Q: Your character aged over the decades. Which era did you like best?
Paul Giamatti: The back in time thing was not that much fun; the young guy thing was hard, and the character is not as interesting [then] either. The funnest thing is when he’s oldest—because he’s at the point where he cares the least about what people think of him. And it’s also the most—literally and figuratively—mask-like. I’m wearing the most prosthetic stuff, which was fun—you’re hidden, and covered, and the furthest, I feel, from myself.
Young, actually, you feel some weird obligation to be more truly—some essential version of yourself; you’re stripping stuff away and you have to be youthful. And it’s really hard. That was tricky, and actually somewhat anxiety-inducing.
Q: How long did it take for each of you to transform into your characters, in the makeup chair?
Paul Giamatti: It depended. That beard is not real, ever, in the movie. So he laid it on by hand every day, so that took a couple of hours. So I was usually in there for at least 2 hours. And then with the prosthetics [as Barney aged], it was three, three and a half, almost four, sometimes. But the beard—I was always at least two hours.
Q: How did they age you, Rosamund?
Paul Giamatti: Time machine.
Rosamund Pike Rosamund Pike: We did full prosthetics, but gradually building them up—adding weight, and trying to mimic the pull of gravity… and we gave a sort older skin kind of quality through broken capillaries and a few moles. And then over the top of that, I did Miriam’s real makeup, as she would as a woman—you know, some eyeliner, mascara, things like that. So I think we got something that was very layered and real, at the end.
[Spoiler alert: There’s an unsettling scene in the film that sets off the above-mentioned epic love story, where Barney spots Miriam at his own wedding to Minnie Driver, and he actually leaves his wedding to follow Miriam onto a train back to New York.]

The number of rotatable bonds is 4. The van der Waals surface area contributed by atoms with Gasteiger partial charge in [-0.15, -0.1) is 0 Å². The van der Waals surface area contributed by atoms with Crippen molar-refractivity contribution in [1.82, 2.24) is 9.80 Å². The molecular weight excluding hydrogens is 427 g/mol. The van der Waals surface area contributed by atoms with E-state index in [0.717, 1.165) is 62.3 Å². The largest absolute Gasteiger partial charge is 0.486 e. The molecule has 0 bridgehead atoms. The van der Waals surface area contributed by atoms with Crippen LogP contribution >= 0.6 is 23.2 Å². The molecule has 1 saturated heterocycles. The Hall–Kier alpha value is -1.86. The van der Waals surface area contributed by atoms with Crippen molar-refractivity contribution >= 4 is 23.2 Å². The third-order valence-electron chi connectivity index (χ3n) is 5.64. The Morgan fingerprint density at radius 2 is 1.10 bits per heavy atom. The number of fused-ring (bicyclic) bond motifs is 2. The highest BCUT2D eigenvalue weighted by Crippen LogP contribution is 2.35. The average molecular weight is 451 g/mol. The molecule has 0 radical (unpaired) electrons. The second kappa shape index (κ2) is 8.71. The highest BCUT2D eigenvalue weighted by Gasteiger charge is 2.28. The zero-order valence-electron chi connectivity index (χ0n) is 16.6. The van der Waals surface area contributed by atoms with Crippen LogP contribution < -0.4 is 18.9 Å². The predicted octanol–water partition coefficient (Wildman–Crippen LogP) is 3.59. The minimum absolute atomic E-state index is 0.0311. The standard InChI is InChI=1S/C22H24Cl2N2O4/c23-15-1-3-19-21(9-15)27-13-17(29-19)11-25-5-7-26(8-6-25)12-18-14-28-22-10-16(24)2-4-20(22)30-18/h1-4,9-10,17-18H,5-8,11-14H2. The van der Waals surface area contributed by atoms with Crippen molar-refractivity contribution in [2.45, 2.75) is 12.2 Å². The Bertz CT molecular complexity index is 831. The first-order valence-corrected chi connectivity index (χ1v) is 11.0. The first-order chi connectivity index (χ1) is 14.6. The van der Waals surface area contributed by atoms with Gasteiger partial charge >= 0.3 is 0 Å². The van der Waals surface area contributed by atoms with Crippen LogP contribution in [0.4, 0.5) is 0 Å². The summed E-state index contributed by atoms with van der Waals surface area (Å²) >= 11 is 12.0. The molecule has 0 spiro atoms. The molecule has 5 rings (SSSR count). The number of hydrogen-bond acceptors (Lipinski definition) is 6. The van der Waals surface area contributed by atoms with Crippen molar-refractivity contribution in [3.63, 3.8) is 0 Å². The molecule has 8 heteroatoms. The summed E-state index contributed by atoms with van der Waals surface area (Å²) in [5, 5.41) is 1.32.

Q: Why do you think Miriam fell for Barney after this unfolded? What attracted her to him?
Rosamund Pike: I think Miriam is such an understanding character that she sees through it. I mean, she’s been at the wedding, she’s watched the whole ceremony, and probably through her own intuitive sensibility, has seen these two as very mismatched, and has been very perplexed by the whole thing.
I think, by the time he gets on the train, and says to her, “Look, I always thought this stuff never happened, but it does,” and he’s laughing, and he’s confused, and he’s like, “I am totally and utterly in love with you…”
Paul Giamatti: And he’s sincere about it, actually. He’s not just hitting on her. I think that’s the difference.
Rosamund Pike: … I think she feels that he’s not trying to get her into bed. It’s a genuine, crazy thunderbolt approach, and she’s not going to go anywhere with it [right away], but I think it is very arresting.
[END spoiler alert.]
Paul Giamatti and Dustin Hoffman Q: Can you talk about how you choose your roles?
Paul Giamatti: Dartboard. [laughs] I was lucky that something like this comes along. It’s one of the reasons I did it—I don’t think this kind of epic intimate character study comes along very often, so I took advantage of it.
Rosamund Pike: That’s a good way to put it! “Epic intimate character study”—you’ve got it down to four words!
Paul Giamatti: Yeah, it’s weirdly both things: epic and intimate. It’s rare.
And other than that, the only sort of plan that I’ve ever had was to try and keep as much variety in my life as an actor as I can, because I get bored—fatally, like suicidally bored—very, very easily. One of the reasons I am an actor is because I don’t know what the hell I’m going to do next.
Paul Giamatti: Exactly! Totally! There were fiscal reasons for that as well [laughs], but… not entirely. I also was like, “Yeah! Santa Claus—that’ll be fun to do!” Fun, fun, fun is a big motivator for me. Can’t you tell?
Q: What’s up next for you?
Paul Giamatti: I am doing a movie called The Ides of March in February—ironically enough—which is about two nasty political campaigns, just how dirty those things can get.
Rosamund Pike: I am going to produce something for this first time this year.
Paul Giamatti: Are you really? What are you going to produce?
Rosamund Pike: I’m not going to tell you yet… I think it’s just to try and get some more interesting roles for women out there, really.